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Topics: Requirements Management, Scheduling, Scope Management
Project requirements elicitiation and Activity List
I am working on a small project in a weak matrix environment. With no PMO to guide or no past documentations and templates. I understand the requirements and scope. I don't want to overdo things and hence not creating WBS (fair?). I am identifying activities with the help of core team and would be preparing a simple schedule. Client expectation is that I give them a milestone based schedule and a tentative date when the project will be over. What is minimum that I must keep in mind while proceeding from here?
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Vipin -

You need to tailor your overall PM approach to fit the context of your project. Given that there seems to be no standards in place within your company, you can focus your tailoring on the bare minimum needed to address delivery and control objectives which you, your sponsor, the client and other key stakeholders would have.

There is no single set of minimum deliverables, but you'd likely want "something" to capture the defined scope (e.g. WBS, user story map, task list), a schedule at some level of detail, a budget and finances tracker at the appropriate level of detail and a RAID log of some kind to keep track of your risks, issues, actions & decisions.

Kiron
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2 replies by Manuel Perez and Vipin Verma
Sep 01, 2022 10:25 PM
Vipin Verma
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I have identified about 40-50 activities and I am still adding few more. I am trying to keep the mapping between requirements and activities but little overwhelmed with data in excel as lacking a stronger PMIS tool.
Sep 07, 2022 3:26 PM
Manuel Perez
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Agree. First you must know all of the project requirements, then based on those requirements you can develop the list of tasks to meet those requirements. Creating tasks without requirements leads to unnecessary scope and possibly not meeting the deliverables.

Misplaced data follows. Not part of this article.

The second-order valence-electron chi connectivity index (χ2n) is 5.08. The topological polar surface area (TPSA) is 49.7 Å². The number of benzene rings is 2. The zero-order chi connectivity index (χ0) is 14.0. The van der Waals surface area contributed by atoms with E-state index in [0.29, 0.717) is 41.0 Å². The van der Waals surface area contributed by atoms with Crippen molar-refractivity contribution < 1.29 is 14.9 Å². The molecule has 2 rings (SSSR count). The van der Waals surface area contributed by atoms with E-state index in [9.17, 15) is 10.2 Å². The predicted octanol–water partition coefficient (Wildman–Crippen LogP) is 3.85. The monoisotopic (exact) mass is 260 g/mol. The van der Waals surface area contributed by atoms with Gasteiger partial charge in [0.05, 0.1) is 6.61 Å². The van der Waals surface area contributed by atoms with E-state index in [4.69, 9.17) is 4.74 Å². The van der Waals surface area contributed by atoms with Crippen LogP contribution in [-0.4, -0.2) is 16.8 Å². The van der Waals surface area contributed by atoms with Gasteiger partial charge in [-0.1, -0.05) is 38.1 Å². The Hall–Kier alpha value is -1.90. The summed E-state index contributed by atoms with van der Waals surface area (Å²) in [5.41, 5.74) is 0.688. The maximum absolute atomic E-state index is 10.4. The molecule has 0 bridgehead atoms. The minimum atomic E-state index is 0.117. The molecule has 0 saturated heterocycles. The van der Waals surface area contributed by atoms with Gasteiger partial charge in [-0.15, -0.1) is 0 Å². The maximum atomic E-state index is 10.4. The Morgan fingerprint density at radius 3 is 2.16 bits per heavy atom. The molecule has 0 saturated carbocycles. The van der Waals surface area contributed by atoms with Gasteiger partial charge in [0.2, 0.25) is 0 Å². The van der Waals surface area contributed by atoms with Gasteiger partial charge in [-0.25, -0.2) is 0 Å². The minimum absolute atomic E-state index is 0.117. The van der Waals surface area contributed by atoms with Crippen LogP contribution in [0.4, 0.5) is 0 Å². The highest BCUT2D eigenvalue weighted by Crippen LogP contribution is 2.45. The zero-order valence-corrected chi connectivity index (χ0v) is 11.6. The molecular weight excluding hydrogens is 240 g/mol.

I would suggest you first clearly define your objectives and what acceptance criteria so you know what "done" looks like.

From there you need to outline some kind of plan for the work that gets you to done. It doesn't need to be an exhaustive formal WBS, but you need something to describe the activities that will get you from current state to future state.

That information is necessary to create any sort of meaningful milestones. Those milestones could be a variety of things depending on the nature of your project, so you need to agree with your customer what is important to them in terms of tracking execution to plan. Those will often differ depending on the delivery model you use.

If it is a small simple project, you need simple meaningful milestones, so ask yourself what tells you the most about where you are in the maturity process. You don't have thousands of events to use for tracking progress, so what simple things can explain the most to people at an executive summary level.
Sep 01, 2022 2:34 PM
Replying to Kiron Bondale
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Vipin -

You need to tailor your overall PM approach to fit the context of your project. Given that there seems to be no standards in place within your company, you can focus your tailoring on the bare minimum needed to address delivery and control objectives which you, your sponsor, the client and other key stakeholders would have.

There is no single set of minimum deliverables, but you'd likely want "something" to capture the defined scope (e.g. WBS, user story map, task list), a schedule at some level of detail, a budget and finances tracker at the appropriate level of detail and a RAID log of some kind to keep track of your risks, issues, actions & decisions.

Kiron
I have identified about 40-50 activities and I am still adding few more. I am trying to keep the mapping between requirements and activities but little overwhelmed with data in excel as lacking a stronger PMIS tool.
If the work is principally the development of software/data/digital content then you are right to avoid the WBS approach. Don't even try to identify activities and map them to requirements. Instead, break down the requirements into a list of deliverable features (stories) and get the team to estimate each item. If you are able to commit to deliver the software in fixed-length iterations then estimation becomes a lot simpler because your estimates only have to be good enough to decide which iteration each item should go into.
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1 reply by Vipin Verma
Sep 07, 2022 12:37 PM
Vipin Verma
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Can you suggest a method for estimation if the team is working in a functional matrix where they cannot commit continuous mandays for my project? For a 1 day task (8 hours), they can only devote 2 hours per day. So would take 4 days to complete a 1 day task. Can you guide me how should I handle the time gap in my project schedule.